On Sunday, the Buccaneers won the Super Bowl (oh no, not another columnist talking about the Super Bowl. Yeah, I’m going to talk about it, so sit down and read on). Sure, they’ve got Keyshaun Johnson and Warren Sapp, two of the best players, not to mention the biggest mouths, in all of football. They’ve got a coach worth four draft picks and eight million dollars. They’ve got the best defense in the league.

Add all that to the fact that I’m from Florida and it’s not hard to guess which team I was rooting for. Which isn’t to say that I wouldn’t have rooted for them otherwise – they’re a good team. But they haven’t always been good. This is a team that came into the world on a 26-game losing streak. They were the laughingstock of the NFL for too many years. They persevered through loss after loss and eventually the winds changed for the Bucs.

Sound familiar? Here’s another scenario: a month ago the Ohio State Buckeyes came into the Fiesta Bowl as an 11-point underdog. They believed in their own abilities, though, just like they’ve been doing since before any of us was born. The Buckeyes have been the classic “this is our year” team for three decades, and fans have stuck with them for that long. I’ve been a Buckeye fan since they won their last championship – okay, that’s not actually possible; my dad was 15 when that happened.

Cheering for these teams wasn’t always easy, and it certainly wasn’t always popular. Even after the Buckeyes won that coveted glass football for the first time in 35 years, Floridians wouldn’t let it rest. As an Ohio State fan living in Florida, for instance, I’ve heard every argument there is about that instantly-infamous call, so don’t try me. There was a long stretch when, if you lived in Florida, you were either a Dolphins fan or a senior citizen. There were actually a lot of senior Dolphin fans too, but not too many Buccaneer fans.

Alright, buddy, get to the point. What right do we have to be disgruntled at an off year? Georgetown has had more than its fair share of on years. Our football team made two bowl appearances, once upon a time, and was known as one of the best in the nation. Sure they’ve has some rough times since then, but they didn’t start 0-26 in the Patriot League. And even if they had, teams like Tampa Bay have proven that that can be overcome.

Our baseball team had some glory days too. The 1920s and ’30s were good to us, yielding an undefeated season and putting numerous players in Georgetown’s athletic hall of fame. Admittedly it is difficult to cheer for them now, especially when they play their “home” games in East Jabib, Md., but some school spirit and a little bit of fan support might go a long way in bringing back those days of yore.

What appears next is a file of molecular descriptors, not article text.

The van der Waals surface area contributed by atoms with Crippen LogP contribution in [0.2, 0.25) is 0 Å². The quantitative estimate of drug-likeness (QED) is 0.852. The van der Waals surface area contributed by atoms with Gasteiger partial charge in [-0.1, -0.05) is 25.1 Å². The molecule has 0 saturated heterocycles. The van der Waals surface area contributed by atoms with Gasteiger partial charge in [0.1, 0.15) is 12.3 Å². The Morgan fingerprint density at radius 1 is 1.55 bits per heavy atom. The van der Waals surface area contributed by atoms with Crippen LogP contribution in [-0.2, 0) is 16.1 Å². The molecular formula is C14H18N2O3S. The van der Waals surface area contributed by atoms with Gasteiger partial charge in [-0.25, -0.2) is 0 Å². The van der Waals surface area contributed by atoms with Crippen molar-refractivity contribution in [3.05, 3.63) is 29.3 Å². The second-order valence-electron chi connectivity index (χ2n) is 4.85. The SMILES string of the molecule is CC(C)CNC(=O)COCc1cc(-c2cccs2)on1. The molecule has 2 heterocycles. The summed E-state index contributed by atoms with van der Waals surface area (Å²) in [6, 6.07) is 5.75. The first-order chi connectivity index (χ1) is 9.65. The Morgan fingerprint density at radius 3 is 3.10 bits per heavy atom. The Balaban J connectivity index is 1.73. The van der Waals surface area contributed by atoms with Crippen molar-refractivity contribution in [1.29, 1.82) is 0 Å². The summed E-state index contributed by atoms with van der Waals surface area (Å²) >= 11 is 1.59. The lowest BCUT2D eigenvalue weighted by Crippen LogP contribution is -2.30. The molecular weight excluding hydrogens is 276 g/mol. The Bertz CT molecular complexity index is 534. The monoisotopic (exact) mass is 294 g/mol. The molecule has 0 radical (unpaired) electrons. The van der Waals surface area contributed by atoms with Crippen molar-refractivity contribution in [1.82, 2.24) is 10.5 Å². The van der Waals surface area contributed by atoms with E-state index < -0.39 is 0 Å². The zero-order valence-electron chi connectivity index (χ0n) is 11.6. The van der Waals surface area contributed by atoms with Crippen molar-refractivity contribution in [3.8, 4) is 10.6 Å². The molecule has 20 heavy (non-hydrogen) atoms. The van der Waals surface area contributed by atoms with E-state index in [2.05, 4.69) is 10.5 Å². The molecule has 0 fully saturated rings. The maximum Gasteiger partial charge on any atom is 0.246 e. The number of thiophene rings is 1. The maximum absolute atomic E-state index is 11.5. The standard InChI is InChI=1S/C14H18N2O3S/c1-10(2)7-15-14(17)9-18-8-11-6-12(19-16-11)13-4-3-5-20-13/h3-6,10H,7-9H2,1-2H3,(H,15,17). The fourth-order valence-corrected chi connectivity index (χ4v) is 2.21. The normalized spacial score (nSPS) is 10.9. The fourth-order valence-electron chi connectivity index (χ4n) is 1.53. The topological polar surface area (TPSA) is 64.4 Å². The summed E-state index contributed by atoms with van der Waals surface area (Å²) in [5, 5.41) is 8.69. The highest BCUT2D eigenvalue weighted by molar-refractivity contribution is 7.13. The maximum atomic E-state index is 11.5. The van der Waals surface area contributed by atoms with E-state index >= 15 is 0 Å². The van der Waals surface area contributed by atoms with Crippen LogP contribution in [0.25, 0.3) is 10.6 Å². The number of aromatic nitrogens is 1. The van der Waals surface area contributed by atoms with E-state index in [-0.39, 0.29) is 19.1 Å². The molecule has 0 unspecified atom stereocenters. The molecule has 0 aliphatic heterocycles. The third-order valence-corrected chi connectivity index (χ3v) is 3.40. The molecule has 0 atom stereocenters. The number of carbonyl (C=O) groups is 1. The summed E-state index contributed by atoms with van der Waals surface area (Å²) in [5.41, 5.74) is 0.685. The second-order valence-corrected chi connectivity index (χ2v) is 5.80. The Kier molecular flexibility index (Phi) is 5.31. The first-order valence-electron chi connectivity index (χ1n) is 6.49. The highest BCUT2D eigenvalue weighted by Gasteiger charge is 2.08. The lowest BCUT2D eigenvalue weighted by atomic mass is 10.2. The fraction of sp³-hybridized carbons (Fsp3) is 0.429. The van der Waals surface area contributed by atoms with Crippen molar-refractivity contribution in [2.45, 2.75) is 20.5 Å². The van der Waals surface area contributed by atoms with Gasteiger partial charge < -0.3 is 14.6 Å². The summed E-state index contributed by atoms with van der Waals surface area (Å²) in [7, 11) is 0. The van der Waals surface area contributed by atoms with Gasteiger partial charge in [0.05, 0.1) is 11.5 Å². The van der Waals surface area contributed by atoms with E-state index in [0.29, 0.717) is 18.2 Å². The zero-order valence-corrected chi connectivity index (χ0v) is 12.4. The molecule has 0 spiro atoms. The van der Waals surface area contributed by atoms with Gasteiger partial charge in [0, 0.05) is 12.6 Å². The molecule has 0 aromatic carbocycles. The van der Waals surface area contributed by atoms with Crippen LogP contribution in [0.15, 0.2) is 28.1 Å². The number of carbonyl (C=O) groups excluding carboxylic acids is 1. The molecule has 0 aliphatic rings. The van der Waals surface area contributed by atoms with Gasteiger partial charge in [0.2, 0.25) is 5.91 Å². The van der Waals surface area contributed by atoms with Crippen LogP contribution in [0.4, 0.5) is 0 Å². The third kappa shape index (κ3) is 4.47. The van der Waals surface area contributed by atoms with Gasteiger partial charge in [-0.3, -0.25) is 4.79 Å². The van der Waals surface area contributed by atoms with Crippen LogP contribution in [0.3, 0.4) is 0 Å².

Most of us on campus were alive, if just barely, when the National Championship banner was hung in McDonough. We remember names like Alonzo Mourning, Dikembe Mutombo, Patrick Ewing and Allen Iverson. We are not that far removed from those days, and a couple of off years give us no right to do anything other than cheer louder.

Making the tournament each and every season is certainly a more than reasonable expectation. Sixty-four teams do it every year. We may not win it in my tenure on the hilltop, but we’re not the Cincinnati Bengals of college hoops.

I’m not saying you shouldn’t be angry or disappointed by a loss, especially to a team like Seton Hall. Those losses are absolutely uncalled for, but there is a distinct difference between being disappointed and being disheartened. Don’t long for the good ole days.

Have faith in the Hoyas of here and now, rather than reminiscing a time not one of us was on campus. We were probably just trying to get through until naptime back in kindergarten, and at best dreaming of some day coming to Georgetown.

I hope this makes some people angry, the kind of people who can honestly say that they have been Hoya fans since their first bottle (not the alcoholic kind; I’m talking about a baby bottle here). We need more of you. You are the kind of fan that will stick with a team when it goes through tough times.

We’re all here on the hilltop for four years, so it doesn’t take that much effort to be a fan for at least that long. But stick with this team. Some day we may just find that what seems like a downhill slide now is actually just a bump in the road. Anyone who has done it can tell you: believing in a team through the rough times only makes the sweet times that much sweeter.

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